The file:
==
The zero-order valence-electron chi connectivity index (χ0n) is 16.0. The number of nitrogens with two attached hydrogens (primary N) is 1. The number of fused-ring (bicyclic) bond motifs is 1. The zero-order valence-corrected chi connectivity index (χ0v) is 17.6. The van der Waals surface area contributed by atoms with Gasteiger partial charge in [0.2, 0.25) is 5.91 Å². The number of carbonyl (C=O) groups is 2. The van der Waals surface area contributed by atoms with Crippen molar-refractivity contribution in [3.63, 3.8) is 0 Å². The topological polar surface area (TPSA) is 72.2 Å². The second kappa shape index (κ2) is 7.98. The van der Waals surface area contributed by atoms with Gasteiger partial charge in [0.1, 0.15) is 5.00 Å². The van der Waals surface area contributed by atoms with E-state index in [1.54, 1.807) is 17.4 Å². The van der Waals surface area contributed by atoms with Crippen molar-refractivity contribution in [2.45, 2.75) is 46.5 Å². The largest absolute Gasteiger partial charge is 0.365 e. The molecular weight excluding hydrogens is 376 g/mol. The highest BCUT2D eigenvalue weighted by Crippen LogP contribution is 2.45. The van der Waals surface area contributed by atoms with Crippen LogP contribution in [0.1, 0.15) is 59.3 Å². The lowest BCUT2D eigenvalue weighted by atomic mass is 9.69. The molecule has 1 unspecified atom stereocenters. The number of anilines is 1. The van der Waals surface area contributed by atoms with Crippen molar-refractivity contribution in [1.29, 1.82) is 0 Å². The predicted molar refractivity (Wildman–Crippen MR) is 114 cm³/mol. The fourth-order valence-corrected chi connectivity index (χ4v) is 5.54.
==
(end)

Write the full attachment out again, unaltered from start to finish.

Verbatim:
The zero-order valence-electron chi connectivity index (χ0n) is 16.0. The number of nitrogens with two attached hydrogens (primary N) is 1. The number of fused-ring (bicyclic) bond motifs is 1. The zero-order valence-corrected chi connectivity index (χ0v) is 17.6. The van der Waals surface area contributed by atoms with Gasteiger partial charge in [0.2, 0.25) is 5.91 Å². The number of carbonyl (C=O) groups is 2. The van der Waals surface area contributed by atoms with Crippen molar-refractivity contribution in [3.63, 3.8) is 0 Å². The topological polar surface area (TPSA) is 72.2 Å². The second kappa shape index (κ2) is 7.98. The van der Waals surface area contributed by atoms with Gasteiger partial charge in [0.1, 0.15) is 5.00 Å². The van der Waals surface area contributed by atoms with E-state index in [1.54, 1.807) is 17.4 Å². The van der Waals surface area contributed by atoms with Crippen molar-refractivity contribution in [2.45, 2.75) is 46.5 Å². The largest absolute Gasteiger partial charge is 0.365 e. The molecular weight excluding hydrogens is 376 g/mol. The highest BCUT2D eigenvalue weighted by Crippen LogP contribution is 2.45. The van der Waals surface area contributed by atoms with Crippen LogP contribution in [0.1, 0.15) is 59.3 Å². The lowest BCUT2D eigenvalue weighted by atomic mass is 9.69. The molecule has 1 unspecified atom stereocenters. The number of anilines is 1. The van der Waals surface area contributed by atoms with Crippen molar-refractivity contribution in [1.29, 1.82) is 0 Å². The predicted molar refractivity (Wildman–Crippen MR) is 114 cm³/mol. The fourth-order valence-corrected chi connectivity index (χ4v) is 5.54.